The Student's t test and the Mann-Whitney test were applied for statistical comparison of the differences in data between the test groups (a = 0.05) (Sokal and Rohlf 1996) and the results were expressed by mean and standard deviation (SD).

RESULTS

During the treatment period, no deaths and no changes in locomotor activity, piloerection, nor any other clinical signs of toxicity were observed. Body weight did not change significantly, and the treatment did not interfere with food consumption, although the average food intake of the treatment group (T2, 104-day test protocol) was systematically a little below the average consumption of the respective control group.

The weight of the reproductive organs, the accessory sex glands, the pituitary gland and other analyzed organs were not significantly different between control and treated groups on both toxicity test protocols (Tables I and II).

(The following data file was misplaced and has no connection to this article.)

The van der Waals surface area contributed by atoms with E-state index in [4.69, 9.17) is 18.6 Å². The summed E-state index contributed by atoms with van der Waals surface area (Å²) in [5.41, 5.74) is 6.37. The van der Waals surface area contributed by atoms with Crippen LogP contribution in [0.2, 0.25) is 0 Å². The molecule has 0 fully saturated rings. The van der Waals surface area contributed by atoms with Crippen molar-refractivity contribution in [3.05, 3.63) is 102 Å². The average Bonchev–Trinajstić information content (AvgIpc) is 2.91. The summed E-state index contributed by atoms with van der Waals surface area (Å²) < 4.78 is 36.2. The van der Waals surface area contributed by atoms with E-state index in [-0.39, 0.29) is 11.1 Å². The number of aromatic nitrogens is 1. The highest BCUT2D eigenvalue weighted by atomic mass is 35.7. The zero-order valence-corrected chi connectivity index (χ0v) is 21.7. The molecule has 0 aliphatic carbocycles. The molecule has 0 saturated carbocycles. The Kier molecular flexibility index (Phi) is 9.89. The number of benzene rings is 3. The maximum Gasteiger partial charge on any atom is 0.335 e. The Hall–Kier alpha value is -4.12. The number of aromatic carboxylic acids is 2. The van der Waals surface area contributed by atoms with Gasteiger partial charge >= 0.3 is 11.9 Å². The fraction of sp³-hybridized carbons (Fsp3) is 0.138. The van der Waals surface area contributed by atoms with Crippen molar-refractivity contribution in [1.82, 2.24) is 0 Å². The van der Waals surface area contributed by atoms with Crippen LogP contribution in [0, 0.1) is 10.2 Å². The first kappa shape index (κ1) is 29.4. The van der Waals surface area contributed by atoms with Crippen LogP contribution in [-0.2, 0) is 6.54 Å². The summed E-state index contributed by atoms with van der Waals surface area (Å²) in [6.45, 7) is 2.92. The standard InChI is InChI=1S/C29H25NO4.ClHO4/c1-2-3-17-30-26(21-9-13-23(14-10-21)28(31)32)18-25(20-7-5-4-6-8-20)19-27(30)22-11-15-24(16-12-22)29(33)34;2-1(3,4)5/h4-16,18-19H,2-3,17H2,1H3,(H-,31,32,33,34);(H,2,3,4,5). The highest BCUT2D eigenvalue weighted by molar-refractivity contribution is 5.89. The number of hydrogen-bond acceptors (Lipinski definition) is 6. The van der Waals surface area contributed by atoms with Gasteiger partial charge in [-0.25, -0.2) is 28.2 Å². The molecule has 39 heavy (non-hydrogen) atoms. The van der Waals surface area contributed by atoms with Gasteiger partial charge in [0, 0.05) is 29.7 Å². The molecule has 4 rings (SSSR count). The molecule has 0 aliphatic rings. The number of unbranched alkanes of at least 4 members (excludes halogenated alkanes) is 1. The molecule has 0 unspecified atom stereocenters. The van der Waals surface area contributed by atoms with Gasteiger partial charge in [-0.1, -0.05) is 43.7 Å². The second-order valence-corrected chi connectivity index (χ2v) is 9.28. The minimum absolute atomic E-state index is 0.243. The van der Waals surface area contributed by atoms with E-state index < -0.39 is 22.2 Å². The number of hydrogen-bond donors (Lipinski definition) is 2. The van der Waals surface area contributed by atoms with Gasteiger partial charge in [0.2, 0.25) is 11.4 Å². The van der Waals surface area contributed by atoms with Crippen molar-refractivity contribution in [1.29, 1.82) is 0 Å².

Sperm concentrations from the secretion of the right epididymis cauda were: control (C1) = 108.4 ± 64 x 106 sperm/mL (mean ± SD) and treated (T1) = 191.4 ± 138.3 x 106 sperm/mL; control (C2) = 1095 ± 334.8 x 106 sperm/mL (mean ± SD) and treated (T2) = 1079 ± 196.6 x 106 sperm/mL. There ere no significant differences between the mean values of C1 and T1, and those of C2 and T2. Figures 1 and 2 the proportion of normal and abnormal spermatozoa of control and treated groups; again, there were no statistical differences between them. The most common abnormalities were headless, tailless and curly tailed spermatozoa; their concentrations in the 52- and 104-day test protocol were also similar.



The histological exaination revealed that there was no structural change in the seminiferous epithelium of the treated groups' testis when compared to that of the control groups. Similarly, the epididymis of control and treated rats showed a normal epithelium lining and the presence of spermatozoa in all segments (head, body and tail) of this organ.

DISCUSSION